What’s the difference between [style] and [ngStyle] in Angular?

When you need to apply dynamic styles to a HTML element using Angular, there are different options to consider.

The first and most obvious solution is to use the regular style or class HTML attributes along with Angular data-bindings, which looks like this:


<div [style.color]="errorMessageColor">
The phone number you entered does not match the expected format
</div>

The above code would style the div using a color value set on the errorMessageColor property of your component. Thanks to the data binding, whenever that property changes, the div would get a new color.

You can make the above example even more powerful using the ternary operator in your expression to express a conditional styling:


<div [style.color]="hasError ? 'red' : 'black' ">
The phone number you entered does not match the expected format
</div>

The above example assumes that hasError can evaluate to true, which is convenient since in Javascript anything that is not null nor undefined would work. As a result, if hasError is something that isn’t null nor undefined nor false, then the message will show up in red color, otherwise it will be black.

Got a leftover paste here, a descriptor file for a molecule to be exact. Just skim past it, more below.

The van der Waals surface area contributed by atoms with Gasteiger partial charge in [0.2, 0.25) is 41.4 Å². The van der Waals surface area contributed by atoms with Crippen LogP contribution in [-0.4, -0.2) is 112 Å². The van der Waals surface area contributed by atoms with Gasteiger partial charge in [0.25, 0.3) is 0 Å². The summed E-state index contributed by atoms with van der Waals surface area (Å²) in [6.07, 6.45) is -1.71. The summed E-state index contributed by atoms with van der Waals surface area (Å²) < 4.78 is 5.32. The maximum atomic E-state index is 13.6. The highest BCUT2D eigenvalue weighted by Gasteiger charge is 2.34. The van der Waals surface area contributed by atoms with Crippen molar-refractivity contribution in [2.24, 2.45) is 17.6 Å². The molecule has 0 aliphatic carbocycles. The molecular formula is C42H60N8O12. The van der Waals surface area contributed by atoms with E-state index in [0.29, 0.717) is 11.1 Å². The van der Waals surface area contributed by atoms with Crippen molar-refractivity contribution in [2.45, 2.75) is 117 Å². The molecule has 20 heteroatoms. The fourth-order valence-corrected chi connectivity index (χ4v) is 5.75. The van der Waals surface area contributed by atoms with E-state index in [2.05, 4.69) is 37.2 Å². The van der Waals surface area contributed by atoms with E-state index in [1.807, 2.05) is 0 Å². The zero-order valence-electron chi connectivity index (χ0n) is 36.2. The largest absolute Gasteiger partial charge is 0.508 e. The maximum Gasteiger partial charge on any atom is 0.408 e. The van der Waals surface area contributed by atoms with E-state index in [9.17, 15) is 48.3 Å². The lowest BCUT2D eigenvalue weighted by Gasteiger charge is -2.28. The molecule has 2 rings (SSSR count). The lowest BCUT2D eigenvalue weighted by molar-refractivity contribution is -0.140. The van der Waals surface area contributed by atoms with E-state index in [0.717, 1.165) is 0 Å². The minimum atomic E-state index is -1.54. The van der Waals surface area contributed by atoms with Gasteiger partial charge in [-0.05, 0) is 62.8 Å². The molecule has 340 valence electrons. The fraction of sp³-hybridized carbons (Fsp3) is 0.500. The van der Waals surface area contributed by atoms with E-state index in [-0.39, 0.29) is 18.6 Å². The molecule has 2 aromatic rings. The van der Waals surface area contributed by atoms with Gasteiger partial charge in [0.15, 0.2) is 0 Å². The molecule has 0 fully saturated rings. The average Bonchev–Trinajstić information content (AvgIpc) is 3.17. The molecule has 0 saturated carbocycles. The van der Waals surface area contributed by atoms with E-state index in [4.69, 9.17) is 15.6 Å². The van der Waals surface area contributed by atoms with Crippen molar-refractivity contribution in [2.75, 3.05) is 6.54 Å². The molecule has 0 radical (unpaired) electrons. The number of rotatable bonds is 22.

This is great but it can get quite verbose if you want to apply multiple styles to the same element:


<div [style.color]="hasError ? 'red' : 'black' " [style.font]="font" [style.background-color]="hasError ? 'tomato' : 'white' ">
The phone number you entered does not match the expected format
</div>

In that case, using a CSS class is a much better option as you can refactor those CSS properties in one place and possibly reuse them on other HTML elements.

Sometimes, you might need very specific CSS properties based on different conditions though. That’s where ngStyle comes into play. With ngStyle, you can bind to an object that expresses as many conditions and cases as you need:


<div [ngStyle]="currentStyles">
The phone number you entered does not match the expected format
</div>

And then in your component code:

this.currentStyles = {
'font-style': this.canSave ? 'italic' : 'normal',
'color': this.hasError ? 'red' : 'black',
'font-size': this.hasError ? '24px' : '12px'
};

Now you can express as many different styles as needed. ngStyle is an Angular directive that gives you the flexibility to do this, where as style is a regular HTML property to which you can only bind values one by one. That’s the difference between the two of them.

Note that the same distinction of behavior applies between class and ngClass, where the former is meant to be used for single bindings, and the latter can be used to bind to a decision object similar to the one showed above for ngStyle.

Alain Chautard

Alain started working with Angular JS in 2011, back when version 1.0 wasn’t even released yet.

He is the organizer of the Sacramento Angular Meetup group, co-organizer of the Google Developer Group chapter in Sacramento, California, and published author of the Packt video course “Migrating to Angular 2“.